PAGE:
Camille Pissarro, The Road to Ennery, 1874. Oil pastel on paper, 9 7/8 x 14 3/4 in (25.1 x 37.5 cm). Deborah and Joseph Goldyne. Photograph by Randy Dodson, courtesy of the Fine Arts Museums of San Francisco
Twentieth-century technological advancements in the petroleum industry enabled the manufacture of different types of wax-based drawing media, including oil pastels. With the addition of oil and wax to traditional pastel ingredients, the medium could be formed into sticks that delivered highly saturated colors. In Central Park #1, 1984, Joseph DiGiorgio (1931–2000) employed a range of techniques, from blending to scratching, that took advantage of this formulation. The pastel’s buttery quality allowed the artist to build up a large network of small and deliberate marks.
(left) Joseph diGiorgio, Central Park #1, 1984. Oil pastel on paper, 44 5/16 x 60 1/4 in. Fine Arts Museums of San Francisco, Gift of Mrs. Helen Dilello and John Dilello, 2002.160.2a. © Joseph di Giorgio. Photograph by Randy Dodson (right) Detail of Joseph DiGiorgio's Central Park #1, 1984. © Joseph di Giorgio. Photograph by Randy Dodson. Department of Paper Conservation, Fine Arts Museums of San Francisco
In the beguiling trompe l’oeil Various Pastels (Pastel Scatter), 1972, Wayne Thiebaud (1920–2021) depicted the pastels he used in the work—manufactured cylindrical sticks of soft pastel—infusing his subject with the same chalky consistency as the drawing’s medium. The basic ingredients of soft pastels are typically ground pigments and a water-based binder (such as gum tragacanth or gum arabic), which together form a paste that can be pressed into sticks. Paler tones are achieved by adding a white filler pigment, such as chalk or gypsum. A high percentage of pigment gives this type of pastel its soft, velvety character.
Wayne Thiebaud, Various Pastels (Pastel Scatter), 1972. Pastel on paper, 10 1/2 x 14 in (26.6 x 35.5 cm). Private Collection. © 2021 Wayne Thiebaud / Licensed by VAGA at Artists Rights Society (ARS), NY. Photograph by Randy Dodson, courtesy of the Fine Arts Museums of San Francisco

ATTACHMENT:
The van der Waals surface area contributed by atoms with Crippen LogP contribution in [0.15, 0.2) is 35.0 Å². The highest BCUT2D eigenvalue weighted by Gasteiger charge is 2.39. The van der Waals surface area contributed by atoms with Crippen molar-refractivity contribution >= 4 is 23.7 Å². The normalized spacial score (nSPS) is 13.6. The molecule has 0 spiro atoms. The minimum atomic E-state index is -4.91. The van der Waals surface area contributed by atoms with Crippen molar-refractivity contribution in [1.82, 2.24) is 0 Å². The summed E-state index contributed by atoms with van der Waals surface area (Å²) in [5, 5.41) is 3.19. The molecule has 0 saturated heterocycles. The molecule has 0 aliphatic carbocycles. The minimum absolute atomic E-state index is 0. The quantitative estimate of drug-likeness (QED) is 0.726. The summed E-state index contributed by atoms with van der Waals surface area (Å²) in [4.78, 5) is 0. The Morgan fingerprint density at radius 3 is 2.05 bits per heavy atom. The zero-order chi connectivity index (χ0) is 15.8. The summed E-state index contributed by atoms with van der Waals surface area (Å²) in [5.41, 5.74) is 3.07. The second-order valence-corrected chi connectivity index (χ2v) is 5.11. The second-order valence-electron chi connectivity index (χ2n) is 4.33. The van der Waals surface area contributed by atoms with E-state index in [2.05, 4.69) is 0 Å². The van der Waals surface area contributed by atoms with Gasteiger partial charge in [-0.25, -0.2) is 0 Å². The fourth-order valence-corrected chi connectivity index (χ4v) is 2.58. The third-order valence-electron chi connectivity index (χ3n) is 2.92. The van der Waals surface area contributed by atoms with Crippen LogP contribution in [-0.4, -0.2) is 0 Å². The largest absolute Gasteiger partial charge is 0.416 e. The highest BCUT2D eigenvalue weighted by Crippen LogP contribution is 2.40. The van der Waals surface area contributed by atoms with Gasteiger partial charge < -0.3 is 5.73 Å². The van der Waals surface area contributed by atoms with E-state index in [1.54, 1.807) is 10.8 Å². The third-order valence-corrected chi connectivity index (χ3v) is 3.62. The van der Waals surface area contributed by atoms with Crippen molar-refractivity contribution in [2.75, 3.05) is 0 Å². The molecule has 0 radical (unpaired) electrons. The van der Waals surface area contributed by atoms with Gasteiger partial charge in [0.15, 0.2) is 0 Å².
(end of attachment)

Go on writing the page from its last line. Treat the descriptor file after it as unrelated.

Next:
Rosalba Carriera (1671–1757) achieved a painterly effect through combining wet and dry applications. By mixing a ground pastel into a wet vehicle, she was able to create a thick paste, which she applied with a brush in fluid and textured strokes. Innovative in her technique, Carriera was the first artist to soften figures with stumping—dragging the flat side of her chalk lightly over a contrasting color. This method is particularly effective for depicting diaphanous (delicate) materials, such as a light complexion.
William Larkins, Union Square, San Francisco, ca. 1930. Oil pastel and traces of graphite on paper, 18 13/16 x 23 15/16 in. Fine Arts Museums of San Francisco, Gift of Frederick Mulder, 1990.2.1. Artwork © William Larkins. Photograph by Randy Dodson, courtesy of the Fine Arts Museums of San Francisco
In his Art Deco depiction of San Francisco’s Union Square, William Larkins (1901–1974) employed a sidestroke drawing technique. By blocking in general areas of color using primarily the long side of the pastel, he was able to quickly capture the energetic city center. The artist’s capacity to create dynamic sidestrokes was enhanced by his use of a very smooth and thin sheet of paper, rather than the textured paper traditionally used for pastels.
Ker Xavier Roussel, Au Jardin, ca. 1890. Pastel, 8 7/8 x 19 1/2 in. Gift of Mr. and Mrs. Richard Lockwood Tower, 1977.2.3. Photograph by Randy Dodson
Ker Xavier Roussel (1867–1944) achieved an extreme linear quality in his work through a technique called feathering, which involves building up areas using light and quick strokes of pastel in a consistent direction. Instead of blending the strokes together, Roussel overlaid colors to build the scene and modify the hues—a technique comparable to those used in paintings by Divisionists such as Georges Seurat (1859–1891).
Text by Furio Rinaldi, curator of drawings and prints, Achenbach Foundation for Graphics Arts, with Tamia Anaya, Mellon Fellow in paper conservation, Victoria Binder, head of paper conservation, and Allison Brewer, assistant paper conservator, at the Fine Arts Museums of San Francisco.
Color into Line: Pastels from the Renaissance to the Present is on view at the Legion of Honor from October 9, 2021 through February 13, 2022.